Parents often feel alone with the problem as they do not know anyone who is in a similar situation as themselves.
As a parent you will have to help your child with a language which is not your native language .If your own language skills are not strong enough you may feel guilty that you can't help your child enough.
You may find it difficult to obtain and find the right help for your child eg pyschologists, private teachers who are appropriately qualified about dyslexia.
There are a lot of teaching materials available in English to help dyslexic students. However, many countries may have limited resources ,like Turkey.
Many ex-pats will send their children to International schools. Some schools may have provision for special needs kids , but not all do. Many international schools allow parents to bring in learning support assistants to work alongside children in the classroom. Parents generally have to pay for the specialists themselves.
Advice to parents moving or living abroad
Learn as much as you can about dyslexia so you can help your son or daughter.
Consider taking a course which teaches you strategies to help your son or daughter with their dyslexia – there are some correspondence or online courses available.
Research the country you are going to before you leave and find out what is available. Many countries have dyslexia associations eg Singapore , Kuwait ,Luxemborg.etc You can generally find that they have a web site. You could contact them for help.
Many countries have their own International associations for ex-pats
- you could make contact with them to see if any of their members have children with learning disabilities or order to share information.
If there is no association or network group you could try to set up your own !!
If you are sending your child to an International school check out if they have provisions for dyslexic children.Find out the qualifications of the specialist staff , if they have any. Try to contact other parents to find out their experiences of that school.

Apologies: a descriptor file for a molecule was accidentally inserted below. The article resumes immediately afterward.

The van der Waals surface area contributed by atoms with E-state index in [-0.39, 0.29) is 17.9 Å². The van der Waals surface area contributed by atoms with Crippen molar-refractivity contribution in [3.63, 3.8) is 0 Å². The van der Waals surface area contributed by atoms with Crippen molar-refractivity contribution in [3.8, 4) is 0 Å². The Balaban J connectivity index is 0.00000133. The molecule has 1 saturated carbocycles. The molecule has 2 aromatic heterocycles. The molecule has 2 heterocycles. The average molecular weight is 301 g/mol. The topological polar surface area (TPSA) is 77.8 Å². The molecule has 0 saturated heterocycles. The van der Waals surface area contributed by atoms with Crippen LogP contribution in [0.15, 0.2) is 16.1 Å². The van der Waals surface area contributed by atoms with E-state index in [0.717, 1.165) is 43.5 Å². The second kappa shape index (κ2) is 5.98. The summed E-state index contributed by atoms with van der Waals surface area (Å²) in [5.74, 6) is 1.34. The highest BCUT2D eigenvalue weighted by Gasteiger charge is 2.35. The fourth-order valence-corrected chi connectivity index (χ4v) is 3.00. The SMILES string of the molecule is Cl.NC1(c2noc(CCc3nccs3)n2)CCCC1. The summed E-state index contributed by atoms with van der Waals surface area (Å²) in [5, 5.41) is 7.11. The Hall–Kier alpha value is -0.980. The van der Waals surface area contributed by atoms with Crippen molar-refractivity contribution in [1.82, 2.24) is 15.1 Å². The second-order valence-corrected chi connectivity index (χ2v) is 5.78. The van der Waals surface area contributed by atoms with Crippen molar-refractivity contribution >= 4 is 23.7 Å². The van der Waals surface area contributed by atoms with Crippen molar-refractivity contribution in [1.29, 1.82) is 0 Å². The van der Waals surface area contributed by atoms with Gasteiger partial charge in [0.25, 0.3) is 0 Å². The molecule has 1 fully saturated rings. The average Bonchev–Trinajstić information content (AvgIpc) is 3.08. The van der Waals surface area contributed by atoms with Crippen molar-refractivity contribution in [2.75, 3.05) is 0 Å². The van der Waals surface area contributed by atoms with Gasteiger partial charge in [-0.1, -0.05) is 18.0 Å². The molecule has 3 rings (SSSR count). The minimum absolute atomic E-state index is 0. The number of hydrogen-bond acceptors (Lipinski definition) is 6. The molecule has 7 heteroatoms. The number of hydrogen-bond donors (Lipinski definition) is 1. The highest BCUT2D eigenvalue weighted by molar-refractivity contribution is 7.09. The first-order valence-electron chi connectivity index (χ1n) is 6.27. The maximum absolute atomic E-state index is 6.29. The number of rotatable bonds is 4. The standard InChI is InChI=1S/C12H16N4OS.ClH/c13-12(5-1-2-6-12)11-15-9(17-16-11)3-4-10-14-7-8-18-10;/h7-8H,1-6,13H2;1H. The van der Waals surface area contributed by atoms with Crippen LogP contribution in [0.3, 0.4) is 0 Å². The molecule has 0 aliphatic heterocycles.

If teaching materials are limited try to make your own by adapting materials . For example, you can make your own flashcards or games such as bingo .
Try to look for a local private teacher to help you if you are struggling with helping your child with the language.
I decided not to try to teach my son to read English until he had mastered Turkish as I thought he might get more confused if he was taught both at the same time.At the moment Turkish is more important for him in his school life so I decided to concentrate on this language initially.
If you feel alone make contact with other people in a similar situation to yourself , via a online forum.
Try to do the best for your son /daughter but don’t beat yourself up too much …. Remember all you can do is try your best !!
The Federation of American Women's Clubs Overseas (FAWCO).
The Educational Support Committee of FAWCO prepared a report on Students Who Learn Differently which is on the internet.
Dyslexia Action is the UK's major dyslexia organisation for the training of specialist dyslexia teachers.
It runs a course called : Alpha to Omega: The Hornsby Course in Dyslexia and Literacy .
Direct Learning UK offers a distance learning multimedia course which provides practical training and techniques for how to teach a child who is, or may be,dyslexic, either in school or at home.
Dyslexia International - for a list of country by country contacts
They also have a useful brochure in pdf form - called 'Here and there' for parents.The BDA ( British Dyslexia Association) has a list of world-wide dyslexia contacts.
World Dyslexia Network Foundation
European Dyslexia Association
The International Book of Dyslexia: A Guide to Practice and Resources
Ian Smythe, John Everatt,Robin Salter ISBN: 978-0-471-49646-5
Are difficulties in dyslexia the same the world over? Over 50 countries are included in this guide, together with details of dyslexia associations and resources.
Wednesday, August 5, 2009
Many children with dyslexia struggle to learn to tell the time easily.
Dyslexics especially have problems telling the time on a clock with hands:
They may be able to tell whole hours and half hours (5:00, 5:30, etc.) but not smaller chunks, such as 8.04.
They often find it difficult to distinguish between the minute and hour hands.
Concepts such as before ( to )and after (past) on a clock are confusing for them.
You could buy a teaching watch for your child. I obtained one which is produced by ELC ( Early Learning Centre) from Leonardinis.This watch has different coloured hands – for the minute hand and for the hour hand. There are a set of numbers for the minutes as well as for the hours.Also the watch face has ‘past’ and ‘to’ written on it in different colours.All these things make it easier for your child to tell the time.